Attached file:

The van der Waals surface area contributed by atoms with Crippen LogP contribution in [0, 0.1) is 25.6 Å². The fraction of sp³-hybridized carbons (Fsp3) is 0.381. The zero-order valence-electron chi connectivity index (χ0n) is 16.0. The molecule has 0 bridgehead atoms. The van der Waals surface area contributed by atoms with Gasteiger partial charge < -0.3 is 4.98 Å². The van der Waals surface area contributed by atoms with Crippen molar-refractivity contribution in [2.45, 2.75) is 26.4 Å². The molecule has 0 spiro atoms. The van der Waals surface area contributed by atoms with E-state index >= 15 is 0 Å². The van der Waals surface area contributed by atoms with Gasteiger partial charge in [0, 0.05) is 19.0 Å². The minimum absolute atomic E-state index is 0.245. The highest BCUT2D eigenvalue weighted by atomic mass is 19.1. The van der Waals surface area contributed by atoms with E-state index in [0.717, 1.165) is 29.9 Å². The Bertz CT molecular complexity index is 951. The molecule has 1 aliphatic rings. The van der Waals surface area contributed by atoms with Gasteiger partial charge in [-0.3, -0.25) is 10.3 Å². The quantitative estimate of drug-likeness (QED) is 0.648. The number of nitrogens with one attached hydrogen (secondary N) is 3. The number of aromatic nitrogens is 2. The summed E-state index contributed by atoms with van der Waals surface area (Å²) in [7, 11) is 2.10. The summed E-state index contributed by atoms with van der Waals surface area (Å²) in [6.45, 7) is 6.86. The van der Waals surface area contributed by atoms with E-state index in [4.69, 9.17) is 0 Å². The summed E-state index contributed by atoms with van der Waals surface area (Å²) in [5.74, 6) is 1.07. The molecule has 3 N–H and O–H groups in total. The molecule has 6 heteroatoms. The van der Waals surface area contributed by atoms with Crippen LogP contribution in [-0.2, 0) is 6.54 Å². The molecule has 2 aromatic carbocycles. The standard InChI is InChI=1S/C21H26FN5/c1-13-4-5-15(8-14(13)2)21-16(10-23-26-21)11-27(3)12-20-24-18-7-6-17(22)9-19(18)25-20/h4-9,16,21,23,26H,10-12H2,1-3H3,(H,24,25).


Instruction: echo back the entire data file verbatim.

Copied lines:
The van der Waals surface area contributed by atoms with Crippen LogP contribution in [0, 0.1) is 25.6 Å². The fraction of sp³-hybridized carbons (Fsp3) is 0.381. The zero-order valence-electron chi connectivity index (χ0n) is 16.0. The molecule has 0 bridgehead atoms. The van der Waals surface area contributed by atoms with Gasteiger partial charge < -0.3 is 4.98 Å². The van der Waals surface area contributed by atoms with Crippen molar-refractivity contribution in [2.45, 2.75) is 26.4 Å². The molecule has 0 spiro atoms. The van der Waals surface area contributed by atoms with E-state index >= 15 is 0 Å². The van der Waals surface area contributed by atoms with Gasteiger partial charge in [0, 0.05) is 19.0 Å². The minimum absolute atomic E-state index is 0.245. The highest BCUT2D eigenvalue weighted by atomic mass is 19.1. The van der Waals surface area contributed by atoms with E-state index in [0.717, 1.165) is 29.9 Å². The Bertz CT molecular complexity index is 951. The molecule has 1 aliphatic rings. The van der Waals surface area contributed by atoms with Gasteiger partial charge in [-0.3, -0.25) is 10.3 Å². The quantitative estimate of drug-likeness (QED) is 0.648. The number of nitrogens with one attached hydrogen (secondary N) is 3. The number of aromatic nitrogens is 2. The summed E-state index contributed by atoms with van der Waals surface area (Å²) in [7, 11) is 2.10. The summed E-state index contributed by atoms with van der Waals surface area (Å²) in [6.45, 7) is 6.86. The van der Waals surface area contributed by atoms with E-state index in [4.69, 9.17) is 0 Å². The summed E-state index contributed by atoms with van der Waals surface area (Å²) in [5.74, 6) is 1.07. The molecule has 3 N–H and O–H groups in total. The molecule has 6 heteroatoms. The van der Waals surface area contributed by atoms with Crippen LogP contribution in [-0.2, 0) is 6.54 Å². The molecule has 2 aromatic carbocycles. The standard InChI is InChI=1S/C21H26FN5/c1-13-4-5-15(8-14(13)2)21-16(10-23-26-21)11-27(3)12-20-24-18-7-6-17(22)9-19(18)25-20/h4-9,16,21,23,26H,10-12H2,1-3H3,(H,24,25).